Published Dec 05, 2015"All the ladies in the crowd make some noise for me," yelled Vince Staples as the female contingent of his Toronto audience cheered loudly. "Every show there's more and more girls in the crowd," the Long Beach rapper remarked. "Last time we were here, it was just a church full of n****s." The performance he was referencing, an electric set earlier in the year at NXNE, was only two weeks before the release of his acclaimed Summertime '06. With one of the year's best rap releases and more of a household name than ever before, the young MC was more than ready to show the capacity crowd in the provincial capital why his double-disc effort deserves the heaping of year-end accolades.
The room roared to life as Staples strode onstage in a grey hoodie, the opening notes of "Lift Me Up" piercing through the audience chatter. An incredibly focused performer, watching him wind his way through the song's emotionally charged verses with no help from a backing vocal track was nothing short of impressive, at times leaving space for the crowd and his DJ to shout back his lyrics. The audience were more than happy to flip the sinister air of both the opener and followups "65 Hunnid" and "Fire" on their heads, treating both the haunting beats and Staples' vivid tales of gangbanging and contrasting lifestyles as fuel for their Friday night celebrations.
Staples didn't stay straight-faced for long, interacting with the audience more as he settled in on stage after feeding them the usual line questioning ("Who's heard Summertime '06 in here?"). Laughing to himself as the audience had trouble reciting the rhymes of the swaggering "Birds & Bees," he helped them get back on track soon after by leading them through "Dopeman," a decidedly slower cut. "It might be lit in here," he slyly remarked before turning to a group in the front row looking to quench their thirst. "You already got the meet and greet and now you asking for water?" he asked as he passed out bottles. "Share this shit, it's for everybody." After getting the crowd to throw their hands up and wave for "3230," Staples' stage banter touched upon everything from Toronto city councillors ("Yeah, I know Norm! Everybody chant 'Norm'!") to leading the crowd in singing the Backstreet Boys' "I Want It That Way." "That was nice singing in unison. It felt like a slave ship in here," he deadpanned.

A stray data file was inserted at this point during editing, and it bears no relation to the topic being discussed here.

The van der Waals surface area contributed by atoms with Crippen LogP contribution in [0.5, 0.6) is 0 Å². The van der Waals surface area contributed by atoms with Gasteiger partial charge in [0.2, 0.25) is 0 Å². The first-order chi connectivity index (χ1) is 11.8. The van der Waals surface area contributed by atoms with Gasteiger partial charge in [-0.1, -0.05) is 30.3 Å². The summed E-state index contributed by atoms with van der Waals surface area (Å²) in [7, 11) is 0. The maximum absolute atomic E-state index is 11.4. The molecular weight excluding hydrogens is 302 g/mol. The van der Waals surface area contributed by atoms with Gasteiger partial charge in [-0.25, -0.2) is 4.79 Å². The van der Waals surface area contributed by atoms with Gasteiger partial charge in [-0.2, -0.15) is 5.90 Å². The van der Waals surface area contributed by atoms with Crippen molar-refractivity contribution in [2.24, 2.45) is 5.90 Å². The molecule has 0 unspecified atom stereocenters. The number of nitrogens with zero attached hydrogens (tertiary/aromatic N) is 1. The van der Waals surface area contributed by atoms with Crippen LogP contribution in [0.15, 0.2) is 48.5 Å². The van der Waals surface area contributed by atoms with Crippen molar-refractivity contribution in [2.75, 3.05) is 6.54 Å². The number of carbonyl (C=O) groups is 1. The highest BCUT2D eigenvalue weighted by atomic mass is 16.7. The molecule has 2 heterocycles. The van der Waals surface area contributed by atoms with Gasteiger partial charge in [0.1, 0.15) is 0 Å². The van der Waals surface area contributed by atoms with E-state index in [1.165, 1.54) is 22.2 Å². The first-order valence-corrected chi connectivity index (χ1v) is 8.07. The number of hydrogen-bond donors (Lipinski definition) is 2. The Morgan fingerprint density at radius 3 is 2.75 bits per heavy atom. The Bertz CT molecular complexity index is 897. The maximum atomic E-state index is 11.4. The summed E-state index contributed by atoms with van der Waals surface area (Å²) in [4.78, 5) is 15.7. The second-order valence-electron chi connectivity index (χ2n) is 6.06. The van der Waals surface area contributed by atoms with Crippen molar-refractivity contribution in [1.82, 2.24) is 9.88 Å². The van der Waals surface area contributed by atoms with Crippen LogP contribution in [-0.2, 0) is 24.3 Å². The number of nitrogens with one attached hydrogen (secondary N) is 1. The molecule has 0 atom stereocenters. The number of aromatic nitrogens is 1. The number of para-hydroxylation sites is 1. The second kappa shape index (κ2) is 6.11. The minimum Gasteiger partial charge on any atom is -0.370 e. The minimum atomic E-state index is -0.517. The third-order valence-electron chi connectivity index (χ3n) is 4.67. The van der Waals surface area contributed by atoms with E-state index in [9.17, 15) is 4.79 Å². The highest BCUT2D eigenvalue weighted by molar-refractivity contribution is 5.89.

The urgency and severity that accompanies Staples' music was best explored in the latter part of the hour-long set, started by the rapper posing a simple question to the audience: "do you fuck with the police?" "I don't fuck with Matlock, I don't fuck with Dragnet, I don't fuck with CSI Miami or New York," he explained to the crowd, who shared the same sentiment. Staples' ensuing performance of Hell Can Wait cut "Hands Up" was an unquestionable highlight, with him not missing a word before the stage was lit up with red, blue and white strobe lights for the simple "Put your hands in the air" hook.
From there, it was a trip to the north side of Long Beach with the menacing "Norf Norf," priming everyone for one final blowout with the undeniable banger "Señorita." The Future-sampling, bass-heavy track brought the room near to the point of inferno, but even as Staples bid the Tattoo crowd goodnight, it felt as if there was still something missing. The audience began to chant "Blue Suede" as Staples sprang back to the stage as if on cue. The beat's eerie opening siren rang out, signalling the California talent to bring the house down one final time.